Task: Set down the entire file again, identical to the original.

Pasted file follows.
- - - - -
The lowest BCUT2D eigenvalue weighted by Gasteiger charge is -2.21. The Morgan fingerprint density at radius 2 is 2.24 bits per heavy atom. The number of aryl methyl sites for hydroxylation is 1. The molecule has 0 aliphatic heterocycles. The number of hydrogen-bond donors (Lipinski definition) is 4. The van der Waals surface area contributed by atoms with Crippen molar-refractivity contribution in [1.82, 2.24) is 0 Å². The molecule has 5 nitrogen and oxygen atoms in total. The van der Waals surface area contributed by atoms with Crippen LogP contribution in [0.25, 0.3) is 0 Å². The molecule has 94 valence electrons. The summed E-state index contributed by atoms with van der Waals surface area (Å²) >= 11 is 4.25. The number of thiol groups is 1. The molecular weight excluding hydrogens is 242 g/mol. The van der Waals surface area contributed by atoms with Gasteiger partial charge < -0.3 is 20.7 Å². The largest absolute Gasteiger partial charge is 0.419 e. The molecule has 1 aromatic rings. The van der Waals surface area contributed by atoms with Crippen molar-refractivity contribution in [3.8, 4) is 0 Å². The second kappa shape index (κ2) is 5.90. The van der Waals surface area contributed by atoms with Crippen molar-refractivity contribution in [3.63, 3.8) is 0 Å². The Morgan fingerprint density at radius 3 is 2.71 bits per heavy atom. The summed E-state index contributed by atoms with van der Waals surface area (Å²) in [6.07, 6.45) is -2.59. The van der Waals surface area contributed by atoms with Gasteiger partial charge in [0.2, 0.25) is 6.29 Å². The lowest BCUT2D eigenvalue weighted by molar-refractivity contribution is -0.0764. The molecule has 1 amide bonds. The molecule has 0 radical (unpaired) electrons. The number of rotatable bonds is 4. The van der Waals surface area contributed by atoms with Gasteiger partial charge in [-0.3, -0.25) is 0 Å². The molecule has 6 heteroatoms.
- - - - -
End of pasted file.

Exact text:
The lowest BCUT2D eigenvalue weighted by Gasteiger charge is -2.21. The Morgan fingerprint density at radius 2 is 2.24 bits per heavy atom. The number of aryl methyl sites for hydroxylation is 1. The molecule has 0 aliphatic heterocycles. The number of hydrogen-bond donors (Lipinski definition) is 4. The van der Waals surface area contributed by atoms with Crippen molar-refractivity contribution in [1.82, 2.24) is 0 Å². The molecule has 5 nitrogen and oxygen atoms in total. The van der Waals surface area contributed by atoms with Crippen LogP contribution in [0.25, 0.3) is 0 Å². The molecule has 94 valence electrons. The summed E-state index contributed by atoms with van der Waals surface area (Å²) >= 11 is 4.25. The number of thiol groups is 1. The molecular weight excluding hydrogens is 242 g/mol. The van der Waals surface area contributed by atoms with Gasteiger partial charge < -0.3 is 20.7 Å². The largest absolute Gasteiger partial charge is 0.419 e. The molecule has 1 aromatic rings. The van der Waals surface area contributed by atoms with Crippen molar-refractivity contribution in [3.8, 4) is 0 Å². The second kappa shape index (κ2) is 5.90. The van der Waals surface area contributed by atoms with Crippen molar-refractivity contribution in [3.63, 3.8) is 0 Å². The Morgan fingerprint density at radius 3 is 2.71 bits per heavy atom. The summed E-state index contributed by atoms with van der Waals surface area (Å²) in [6.07, 6.45) is -2.59. The van der Waals surface area contributed by atoms with Gasteiger partial charge in [0.2, 0.25) is 6.29 Å². The lowest BCUT2D eigenvalue weighted by molar-refractivity contribution is -0.0764. The molecule has 1 amide bonds. The molecule has 0 radical (unpaired) electrons. The number of rotatable bonds is 4. The van der Waals surface area contributed by atoms with Gasteiger partial charge in [-0.3, -0.25) is 0 Å². The molecule has 6 heteroatoms.